Jean Dubuffet (French, 19011985)
Oil with sand and charcoal on canvas; 44 7/8 x 57 3/8 in. (114 x 145.7 cm)
Bequest of Florene M. Schoenborn, 1995 (1996.403.15)
© 2011 Artists Rights Society (ARS), New York / ADAGP, Paris
Jean Dubuffet had twice renounced painting, but in 1942, at age forty-one, he made a firm commitment. By then, he had worked at various careers and become quite erudite in the pursuit of art history, languages, philosophy, literature, and music. In 1918, he had enrolled at the Académie Julian in Paris, but left after only six months to work independently. In 1924, after a year of military service as a meteorologist in Saint-Cyr and on the Eiffel Tower, he was employed as a technical draftsman in Buenos Aires. Dubuffet earned a living off and on as a wine merchant, first in his parents' business in Le Havre (192530) and then on his own in Paris (193034, 193742).
In 1923, after reading Hans Prinzhorn's Bildnerei der Geisteskranken (1922), in which the art of the mentally ill was first considered to have aesthetic value, Dubuffet became interested in pictures made by those without formal trainingthe uninitiated, the alienated, and especially the insane. Many years later, in 1945, he started a collection of these pictures, which he called "Art Brut" ("Raw Art"), that eventually comprised 5,000 items. Not only did he regard Art Brut as a more authentic, genuine, imaginative, and spontaneous form of artistic expression, but he also came to reject the methods and values of traditional art. "Beautiful" and "ugly" had no meaning for him, and he tirelessly defended his "anti-art" and "anti-culture" theories in lectures and in two volumes of essays (1967). He wanted his subject matter to be accessible to simple people and to relate to their daily lives, and thus his first paintings were of Parisians riding the crowded metro.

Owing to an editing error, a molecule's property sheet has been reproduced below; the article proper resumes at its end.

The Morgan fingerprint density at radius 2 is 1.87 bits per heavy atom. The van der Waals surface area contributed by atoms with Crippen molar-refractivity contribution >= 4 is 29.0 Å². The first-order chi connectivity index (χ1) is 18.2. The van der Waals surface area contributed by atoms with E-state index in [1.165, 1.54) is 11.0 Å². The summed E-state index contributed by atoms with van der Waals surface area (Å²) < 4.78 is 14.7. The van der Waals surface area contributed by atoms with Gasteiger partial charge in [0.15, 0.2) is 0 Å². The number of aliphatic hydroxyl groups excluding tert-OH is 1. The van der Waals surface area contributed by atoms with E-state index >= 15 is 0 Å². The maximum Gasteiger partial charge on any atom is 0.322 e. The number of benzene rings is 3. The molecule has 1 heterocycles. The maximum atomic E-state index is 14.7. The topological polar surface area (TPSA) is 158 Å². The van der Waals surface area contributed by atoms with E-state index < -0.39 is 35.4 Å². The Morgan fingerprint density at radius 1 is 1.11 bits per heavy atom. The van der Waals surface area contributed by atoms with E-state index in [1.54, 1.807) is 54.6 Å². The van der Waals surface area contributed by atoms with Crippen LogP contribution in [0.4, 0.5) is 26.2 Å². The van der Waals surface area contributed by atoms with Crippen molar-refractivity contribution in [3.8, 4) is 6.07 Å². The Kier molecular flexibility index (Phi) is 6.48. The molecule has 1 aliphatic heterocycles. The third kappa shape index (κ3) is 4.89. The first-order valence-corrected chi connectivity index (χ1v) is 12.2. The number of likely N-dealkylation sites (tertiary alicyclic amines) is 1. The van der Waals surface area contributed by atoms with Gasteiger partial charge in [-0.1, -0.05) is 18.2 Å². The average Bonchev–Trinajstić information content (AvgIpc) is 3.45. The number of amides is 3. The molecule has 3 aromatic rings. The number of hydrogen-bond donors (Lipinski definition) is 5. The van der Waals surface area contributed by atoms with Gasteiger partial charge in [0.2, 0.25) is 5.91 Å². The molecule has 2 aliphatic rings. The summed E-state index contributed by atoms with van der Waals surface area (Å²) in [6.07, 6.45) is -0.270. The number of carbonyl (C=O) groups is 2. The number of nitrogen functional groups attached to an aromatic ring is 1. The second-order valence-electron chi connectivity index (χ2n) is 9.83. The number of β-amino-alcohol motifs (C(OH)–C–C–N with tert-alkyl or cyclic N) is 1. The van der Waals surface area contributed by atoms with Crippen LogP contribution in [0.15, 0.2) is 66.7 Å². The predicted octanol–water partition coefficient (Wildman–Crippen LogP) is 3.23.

This painting, part of yet another series of some fourteen oils and gouaches, focuses on pedestrians in various back alleys of Paris. Emulating the features of Art Brut, Dubuffet intentionally adopted a crude style. The street, sidewalks, and houses are stacked in rows, one above the other, without perspective, depth, or modeling. Windows and shop signs are stuck at random onto facades. The overall effect evokes the backdrop of a puppet theater, such as Dubuffet himself had built and decorated during his previous interlude as a painter (193437), when he also carved and painted marionettes.